In fact, what the apostles DID say indicates the very opposite idea of apostolic succession. Remember what we learned in our last study about this passage:
Acts 1:22 “Beginning from the baptism of John, unto that same day that he was taken up from us, must one be ordained to be a witness with us of his resurrection.”
The apostles of Christ had to be eyewitnesses of the Lord Jesus after His resurrection. Paul was made an apostle because the Lord appeared to him on the road to Damascus. Paul would later ask:
1 Corinthians 9:1 “Am I not an apostle? am I not free? have I not seen Jesus Christ our Lord? are not ye my work in the Lord?”
So, Paul points to that as proof that he IS an apostle, and he DID see Jesus on the road to Damascus. In Acts 22, Paul was quoting Ananias, who was sent to baptize him into Christ:
Acts 22:14-15 “And he said, The God of our fathers hath chosen thee, that thou shouldest know his will, and see that Just One, and shouldest hear the voice of his mouth. For thou shalt be his witness unto all men of what thou hast seen and heard.”
So, that’s what it took to be called an apostle. Then, look at what Paul says here:
1 Corinthians 15:3-9 “For I delivered unto you first of all that which I also received, how that Christ died for our sins according to the scriptures; And that he was buried, and that he rose again the third day according to the scriptures: And that he was seen of Cephas, then of the twelve: After that, he was seen of above five hundred brethren at once; of whom the greater part remain unto this present, but some are fallen asleep. After that, he was seen of James; then of all the apostles. And last of all he was seen of me also, as of one born out of due time. For I am the least of the apostles, that am not meet to be called an apostle, because I persecuted the church of God.”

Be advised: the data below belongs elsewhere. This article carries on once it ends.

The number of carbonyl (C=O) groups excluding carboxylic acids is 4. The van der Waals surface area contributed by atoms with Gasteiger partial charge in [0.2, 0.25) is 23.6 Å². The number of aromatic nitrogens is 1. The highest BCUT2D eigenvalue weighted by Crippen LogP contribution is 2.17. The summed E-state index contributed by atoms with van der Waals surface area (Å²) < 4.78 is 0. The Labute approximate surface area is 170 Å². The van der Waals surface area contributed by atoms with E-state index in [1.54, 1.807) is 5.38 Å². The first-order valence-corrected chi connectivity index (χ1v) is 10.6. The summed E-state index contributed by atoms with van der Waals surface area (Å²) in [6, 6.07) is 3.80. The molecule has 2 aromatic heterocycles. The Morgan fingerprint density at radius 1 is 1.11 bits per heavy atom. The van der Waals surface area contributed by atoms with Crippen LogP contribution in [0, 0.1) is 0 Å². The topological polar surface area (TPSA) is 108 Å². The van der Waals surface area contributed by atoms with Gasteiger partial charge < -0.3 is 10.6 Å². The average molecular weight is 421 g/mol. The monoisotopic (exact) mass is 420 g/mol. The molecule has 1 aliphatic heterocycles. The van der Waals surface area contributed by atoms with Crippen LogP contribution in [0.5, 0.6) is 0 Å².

Paul not only affirms here that even though he came later than the others, he was still qualified to be an apostle because the Lord appeared to him on the Damascus road, but notice that he says that he was the last to see Him. Now, if an apostle had to have seen Christ after His resurrection in order to be a witness of Jesus Christ, how could anyone today be an apostle of the Lord, when Paul said that he was the last one to see Jesus?
Secondly, Peter didn’t indicate that he would have any kind of successor. Rather, he wrote this:
2 Peter 1:13-16 “Yea, I think it meet, as long as I am in this tabernacle, to stir you up by putting you in remembrance; Knowing that shortly I must put off this my tabernacle, even as our Lord Jesus Christ hath shewed me. Moreover I will endeavor that ye may be able after my decease to have these things always in remembrance. For we have not followed cunningly devised fables, when we made known unto you the power and coming of our Lord Jesus Christ, but were eyewitnesses of his majesty.”